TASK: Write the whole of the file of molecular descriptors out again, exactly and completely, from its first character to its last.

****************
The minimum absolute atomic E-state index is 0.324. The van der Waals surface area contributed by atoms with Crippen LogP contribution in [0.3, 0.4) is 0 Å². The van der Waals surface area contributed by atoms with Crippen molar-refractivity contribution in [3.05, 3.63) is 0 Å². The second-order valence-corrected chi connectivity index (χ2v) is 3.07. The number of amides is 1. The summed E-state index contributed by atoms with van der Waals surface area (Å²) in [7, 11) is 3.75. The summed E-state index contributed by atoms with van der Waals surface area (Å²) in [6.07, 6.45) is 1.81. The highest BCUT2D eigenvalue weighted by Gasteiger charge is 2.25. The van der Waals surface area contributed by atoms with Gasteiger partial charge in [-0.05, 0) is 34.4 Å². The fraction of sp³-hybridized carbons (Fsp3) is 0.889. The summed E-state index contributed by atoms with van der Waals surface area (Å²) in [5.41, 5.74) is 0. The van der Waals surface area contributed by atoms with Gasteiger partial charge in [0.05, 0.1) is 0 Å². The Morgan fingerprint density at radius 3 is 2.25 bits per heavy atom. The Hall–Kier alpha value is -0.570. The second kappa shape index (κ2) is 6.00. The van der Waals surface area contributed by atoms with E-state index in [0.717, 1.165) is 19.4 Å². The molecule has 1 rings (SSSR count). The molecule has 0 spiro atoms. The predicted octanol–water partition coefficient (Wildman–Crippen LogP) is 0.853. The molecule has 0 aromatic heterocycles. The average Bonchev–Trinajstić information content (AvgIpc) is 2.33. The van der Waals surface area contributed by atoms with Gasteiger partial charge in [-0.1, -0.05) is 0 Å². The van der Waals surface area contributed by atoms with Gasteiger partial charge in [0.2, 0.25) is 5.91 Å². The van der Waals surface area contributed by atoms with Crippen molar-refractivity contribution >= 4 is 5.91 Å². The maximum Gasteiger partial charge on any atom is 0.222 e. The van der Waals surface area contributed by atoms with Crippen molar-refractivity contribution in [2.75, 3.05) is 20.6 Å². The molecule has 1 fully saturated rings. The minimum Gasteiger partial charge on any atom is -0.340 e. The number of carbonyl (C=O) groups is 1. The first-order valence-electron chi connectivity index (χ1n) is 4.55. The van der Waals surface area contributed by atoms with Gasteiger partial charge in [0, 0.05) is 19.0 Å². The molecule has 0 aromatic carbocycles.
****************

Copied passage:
The minimum absolute atomic E-state index is 0.324. The van der Waals surface area contributed by atoms with Crippen LogP contribution in [0.3, 0.4) is 0 Å². The van der Waals surface area contributed by atoms with Crippen molar-refractivity contribution in [3.05, 3.63) is 0 Å². The second-order valence-corrected chi connectivity index (χ2v) is 3.07. The number of amides is 1. The summed E-state index contributed by atoms with van der Waals surface area (Å²) in [7, 11) is 3.75. The summed E-state index contributed by atoms with van der Waals surface area (Å²) in [6.07, 6.45) is 1.81. The highest BCUT2D eigenvalue weighted by Gasteiger charge is 2.25. The van der Waals surface area contributed by atoms with Gasteiger partial charge in [-0.05, 0) is 34.4 Å². The fraction of sp³-hybridized carbons (Fsp3) is 0.889. The summed E-state index contributed by atoms with van der Waals surface area (Å²) in [5.41, 5.74) is 0. The van der Waals surface area contributed by atoms with Gasteiger partial charge in [0.05, 0.1) is 0 Å². The Morgan fingerprint density at radius 3 is 2.25 bits per heavy atom. The Hall–Kier alpha value is -0.570. The second kappa shape index (κ2) is 6.00. The van der Waals surface area contributed by atoms with E-state index in [0.717, 1.165) is 19.4 Å². The molecule has 1 rings (SSSR count). The molecule has 0 spiro atoms. The predicted octanol–water partition coefficient (Wildman–Crippen LogP) is 0.853. The molecule has 0 aromatic heterocycles. The average Bonchev–Trinajstić information content (AvgIpc) is 2.33. The van der Waals surface area contributed by atoms with Gasteiger partial charge in [-0.1, -0.05) is 0 Å². The van der Waals surface area contributed by atoms with Gasteiger partial charge in [0.2, 0.25) is 5.91 Å². The van der Waals surface area contributed by atoms with Crippen molar-refractivity contribution >= 4 is 5.91 Å². The maximum Gasteiger partial charge on any atom is 0.222 e. The van der Waals surface area contributed by atoms with Crippen molar-refractivity contribution in [2.75, 3.05) is 20.6 Å². The molecule has 1 fully saturated rings. The minimum Gasteiger partial charge on any atom is -0.340 e. The number of carbonyl (C=O) groups is 1. The first-order valence-electron chi connectivity index (χ1n) is 4.55. The van der Waals surface area contributed by atoms with Gasteiger partial charge in [0, 0.05) is 19.0 Å². The molecule has 0 aromatic carbocycles.